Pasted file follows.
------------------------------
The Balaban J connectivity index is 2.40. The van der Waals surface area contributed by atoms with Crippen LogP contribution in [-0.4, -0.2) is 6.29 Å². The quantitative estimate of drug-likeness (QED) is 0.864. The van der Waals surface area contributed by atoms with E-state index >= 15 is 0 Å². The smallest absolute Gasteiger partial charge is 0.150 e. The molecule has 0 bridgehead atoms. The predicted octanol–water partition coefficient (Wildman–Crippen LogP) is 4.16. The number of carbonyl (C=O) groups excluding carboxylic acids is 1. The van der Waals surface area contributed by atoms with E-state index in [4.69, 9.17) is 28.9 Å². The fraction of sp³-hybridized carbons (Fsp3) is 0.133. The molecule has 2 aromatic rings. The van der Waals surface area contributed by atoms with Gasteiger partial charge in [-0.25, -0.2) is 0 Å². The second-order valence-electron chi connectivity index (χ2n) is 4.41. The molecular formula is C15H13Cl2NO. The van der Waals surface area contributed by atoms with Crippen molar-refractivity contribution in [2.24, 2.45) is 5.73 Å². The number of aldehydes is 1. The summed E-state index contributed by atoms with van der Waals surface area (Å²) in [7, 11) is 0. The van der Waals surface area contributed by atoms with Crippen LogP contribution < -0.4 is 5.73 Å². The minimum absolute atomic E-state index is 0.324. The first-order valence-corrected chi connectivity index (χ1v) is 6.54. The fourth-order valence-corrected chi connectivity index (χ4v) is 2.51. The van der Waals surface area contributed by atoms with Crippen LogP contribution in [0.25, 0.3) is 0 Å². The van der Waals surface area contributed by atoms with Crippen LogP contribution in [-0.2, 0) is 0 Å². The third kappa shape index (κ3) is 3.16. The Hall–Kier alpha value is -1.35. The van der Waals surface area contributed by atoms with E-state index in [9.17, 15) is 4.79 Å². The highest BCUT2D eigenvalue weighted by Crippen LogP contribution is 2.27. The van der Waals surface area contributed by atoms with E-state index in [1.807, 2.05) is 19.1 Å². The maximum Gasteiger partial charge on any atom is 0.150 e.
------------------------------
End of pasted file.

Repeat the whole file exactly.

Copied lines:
The Balaban J connectivity index is 2.40. The van der Waals surface area contributed by atoms with Crippen LogP contribution in [-0.4, -0.2) is 6.29 Å². The quantitative estimate of drug-likeness (QED) is 0.864. The van der Waals surface area contributed by atoms with E-state index >= 15 is 0 Å². The smallest absolute Gasteiger partial charge is 0.150 e. The molecule has 0 bridgehead atoms. The predicted octanol–water partition coefficient (Wildman–Crippen LogP) is 4.16. The number of carbonyl (C=O) groups excluding carboxylic acids is 1. The van der Waals surface area contributed by atoms with E-state index in [4.69, 9.17) is 28.9 Å². The fraction of sp³-hybridized carbons (Fsp3) is 0.133. The molecule has 2 aromatic rings. The van der Waals surface area contributed by atoms with Gasteiger partial charge in [-0.25, -0.2) is 0 Å². The second-order valence-electron chi connectivity index (χ2n) is 4.41. The molecular formula is C15H13Cl2NO. The van der Waals surface area contributed by atoms with Crippen molar-refractivity contribution in [2.24, 2.45) is 5.73 Å². The number of aldehydes is 1. The summed E-state index contributed by atoms with van der Waals surface area (Å²) in [7, 11) is 0. The van der Waals surface area contributed by atoms with Crippen LogP contribution < -0.4 is 5.73 Å². The minimum absolute atomic E-state index is 0.324. The first-order valence-corrected chi connectivity index (χ1v) is 6.54. The fourth-order valence-corrected chi connectivity index (χ4v) is 2.51. The van der Waals surface area contributed by atoms with Crippen LogP contribution in [0.25, 0.3) is 0 Å². The van der Waals surface area contributed by atoms with Crippen LogP contribution in [-0.2, 0) is 0 Å². The third kappa shape index (κ3) is 3.16. The Hall–Kier alpha value is -1.35. The van der Waals surface area contributed by atoms with E-state index in [9.17, 15) is 4.79 Å². The highest BCUT2D eigenvalue weighted by Crippen LogP contribution is 2.27. The van der Waals surface area contributed by atoms with E-state index in [1.807, 2.05) is 19.1 Å². The maximum Gasteiger partial charge on any atom is 0.150 e.